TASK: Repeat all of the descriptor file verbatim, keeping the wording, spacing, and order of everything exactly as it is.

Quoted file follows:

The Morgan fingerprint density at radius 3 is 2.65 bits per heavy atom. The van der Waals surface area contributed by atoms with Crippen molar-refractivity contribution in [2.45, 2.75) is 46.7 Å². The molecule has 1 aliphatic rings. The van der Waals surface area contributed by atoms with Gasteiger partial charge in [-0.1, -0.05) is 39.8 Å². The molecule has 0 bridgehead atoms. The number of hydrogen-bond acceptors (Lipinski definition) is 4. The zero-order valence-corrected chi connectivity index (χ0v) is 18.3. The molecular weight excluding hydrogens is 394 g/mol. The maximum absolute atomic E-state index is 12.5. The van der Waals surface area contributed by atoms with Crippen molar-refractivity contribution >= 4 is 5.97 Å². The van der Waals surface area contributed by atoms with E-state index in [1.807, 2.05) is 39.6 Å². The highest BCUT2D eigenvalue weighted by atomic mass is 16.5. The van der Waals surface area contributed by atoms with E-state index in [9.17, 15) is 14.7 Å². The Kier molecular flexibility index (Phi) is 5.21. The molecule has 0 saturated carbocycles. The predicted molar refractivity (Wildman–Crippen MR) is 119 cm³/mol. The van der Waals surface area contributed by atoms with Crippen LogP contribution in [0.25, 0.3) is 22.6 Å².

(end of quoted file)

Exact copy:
The Morgan fingerprint density at radius 3 is 2.65 bits per heavy atom. The van der Waals surface area contributed by atoms with Crippen molar-refractivity contribution in [2.45, 2.75) is 46.7 Å². The molecule has 1 aliphatic rings. The van der Waals surface area contributed by atoms with Gasteiger partial charge in [-0.1, -0.05) is 39.8 Å². The molecule has 0 bridgehead atoms. The number of hydrogen-bond acceptors (Lipinski definition) is 4. The zero-order valence-corrected chi connectivity index (χ0v) is 18.3. The molecular weight excluding hydrogens is 394 g/mol. The maximum absolute atomic E-state index is 12.5. The van der Waals surface area contributed by atoms with Crippen molar-refractivity contribution >= 4 is 5.97 Å². The van der Waals surface area contributed by atoms with E-state index in [1.807, 2.05) is 39.6 Å². The highest BCUT2D eigenvalue weighted by atomic mass is 16.5. The van der Waals surface area contributed by atoms with E-state index in [9.17, 15) is 14.7 Å². The Kier molecular flexibility index (Phi) is 5.21. The molecule has 0 saturated carbocycles. The predicted molar refractivity (Wildman–Crippen MR) is 119 cm³/mol. The van der Waals surface area contributed by atoms with Crippen LogP contribution in [0.25, 0.3) is 22.6 Å².